Photo: Wikipedia… Not really, but the story of Fidel Castro’s sudden interest in the climate effects of nuclear war, not to mention the implications of climate change for Cuban agriculture, is both fascinating and almost totally unreported by the mainstream press.
The renewable energy standard rides again: In an improbable 11th-hour comeback, a bipartisan cohort of Senate cowboys has the temerity to suggest Congress might be able to pass an energy bill during the upcoming lame-duck session after all.
The bill covers only a national renewable energy standard, which would require the country to get 15 percent of its power from renewables, with one-quarter of that requirement eligible for fulfillment with energy efficiency measures. It was co-sponsored by Sens. Jeff Bingaman (D-N.M.) and Sam Brownback (R-Kan.). Notably, it also has support from two other Republicans, Susan Collins (Maine) and John Ensign (Nev.), reports The New York Times.
At least one Democrat, Mary Landrieu (La.), has pledged not to support the bill unless it also removes the current moratorium on offshore drilling.
Democrats to environmentalists: “Where are you guys?”: Disheartened by recent defeats, environmentalists aren’t turning out for Democrats as they did in the last election.
A poll revealed members of both parties like environmental protection, but not when it extends to regulating CO2 emissions.
The Clean Air Act turned 40 and is so awesome even the American Enterprise Institute lauds it as an example of successful environmental regulation. More good news: the depletion of the ozone layer has apparently stopped.
Failure of climate talks inspires $1 billion investment: Now the bad news. The Cancun climate summit isn’t going to amount to a hill of beans, says the U.S.’s lead negotiator. India is even more pessimistic about the talks.
The overall failure of talks has inspired investor George Soros to pledge to donate $100 million to environmental policy groups working on new regulations, and invest $1 billion in clean energy technology.
Environmentalists may have given up on Obama and any chance of preserving a livable climate, but they’re not about to give up on Proposition 23, which would reverse California’s path-breaking law intended to reduce its greenhouse gas emissions to 1990 levels by 2020.
Why scientists need marketers: White House science advisor John Holdren’s proposal to rename climate change as “global climate change disruption” was immediately picked up by opponents of action on climate change as evidence that it’s all a sinister plot.
A former correspondent for the BBC says that climate change as a story of note is “over” for the U.K.’s most important news outlet. The head of New York University’s journalism program says that the whole climate change debate “fries the circuits of the mainstream press.”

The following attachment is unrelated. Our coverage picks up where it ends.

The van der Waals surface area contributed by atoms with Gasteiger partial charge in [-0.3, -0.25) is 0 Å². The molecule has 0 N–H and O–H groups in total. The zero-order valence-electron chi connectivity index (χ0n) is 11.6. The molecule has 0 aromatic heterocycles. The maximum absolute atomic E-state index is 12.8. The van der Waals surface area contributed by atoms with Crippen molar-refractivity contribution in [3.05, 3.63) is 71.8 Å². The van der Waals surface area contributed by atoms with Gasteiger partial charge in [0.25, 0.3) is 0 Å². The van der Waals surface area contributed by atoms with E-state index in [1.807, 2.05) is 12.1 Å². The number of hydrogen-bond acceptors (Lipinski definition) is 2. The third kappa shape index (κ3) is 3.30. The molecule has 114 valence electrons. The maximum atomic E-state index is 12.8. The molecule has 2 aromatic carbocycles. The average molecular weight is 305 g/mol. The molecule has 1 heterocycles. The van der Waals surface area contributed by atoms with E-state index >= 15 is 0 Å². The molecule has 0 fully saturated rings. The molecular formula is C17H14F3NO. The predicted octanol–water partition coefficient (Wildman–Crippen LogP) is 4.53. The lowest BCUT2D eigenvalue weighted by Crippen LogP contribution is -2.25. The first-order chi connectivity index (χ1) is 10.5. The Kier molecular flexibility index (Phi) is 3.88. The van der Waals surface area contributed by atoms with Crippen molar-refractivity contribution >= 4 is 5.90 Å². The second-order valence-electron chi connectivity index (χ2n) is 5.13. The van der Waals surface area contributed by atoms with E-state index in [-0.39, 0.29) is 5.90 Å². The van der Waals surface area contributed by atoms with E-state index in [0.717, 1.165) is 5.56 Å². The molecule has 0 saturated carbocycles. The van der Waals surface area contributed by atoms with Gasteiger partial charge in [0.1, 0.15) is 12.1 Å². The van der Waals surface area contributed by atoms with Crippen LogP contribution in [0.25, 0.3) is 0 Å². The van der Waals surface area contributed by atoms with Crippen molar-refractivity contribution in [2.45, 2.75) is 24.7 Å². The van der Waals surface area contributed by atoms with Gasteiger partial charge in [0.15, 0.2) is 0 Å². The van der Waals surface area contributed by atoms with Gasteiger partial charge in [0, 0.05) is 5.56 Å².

A paper highlighted by the National Science Foundation suggests we’re all just cherry-picking the experts who confirm our preconceived biases, anyway. Another paper, from the National Bureau of Economic Research, suggests recessions cause people to stop caring about the environment.
Current warming is “unprecedented”: “The last decades of the past millennium are characterized again by warm temperatures that seem to be unprecedented in the context of the last 1600 years,” according to a recent study [PDF].
Warming temperatures are drying out the U.S. Southwest and decreasing (already rare) cases of bubonic plague. Extreme heat not seen since 1998, when 16 percent of the world’s reefs died, is killing them off again.
The climate change crystal ball: Climate change could spell “disaster” for America’s wild areas, and the city of San Francisco is trying to figure out what to do about higher sea levels even as it prepares for electric cars.
Climate change science is finally sophisticated enough to tell municipalities how to prepare to adapt to its impacts. The U.K. is poorly prepared to deal with a warmer future, says the government’s climate advisers. A professor at the UCLA Institute of the Environment suggests if you’re worried about climate change, you should move to Fargo, N.D.
Energy drinks do not qualify as a renewable resource: China, now the world’s largest user of energy, has superseded the U.S. as “the world’s energy superpower,” complicating its attempts to use less energy.
The Environmental Protection Agency is about to reveal its guidelines for greenhouse gas controls.
The California Energy Commission just approved a plan to build the biggest solar array in the world. The concentrated solar thermal power plant could begin construction as early as November.
Stimulus funds for home energy retrofits in Michigan have been delayed by red tape. Walmart is buying up masses of thin-film solar panels, apparently in an attempt to nurture the technology into maturity. And an online poll suggests 80 percent of Americans are comfortable with nuclear power, but only a third of Europeans.
A new documentary argues some residents of small towns have really good reasons for not wanting wind farms in their backyards.
Soul-crushing irony: A Maryland Green Party candidate was killed by an SUV while riding her bicycle.
The Climate Post offers a rundown of the week in climate and energy news. It is produced each Thursday by Duke University’s Nicholas Institute for Environmental Policy Solutions.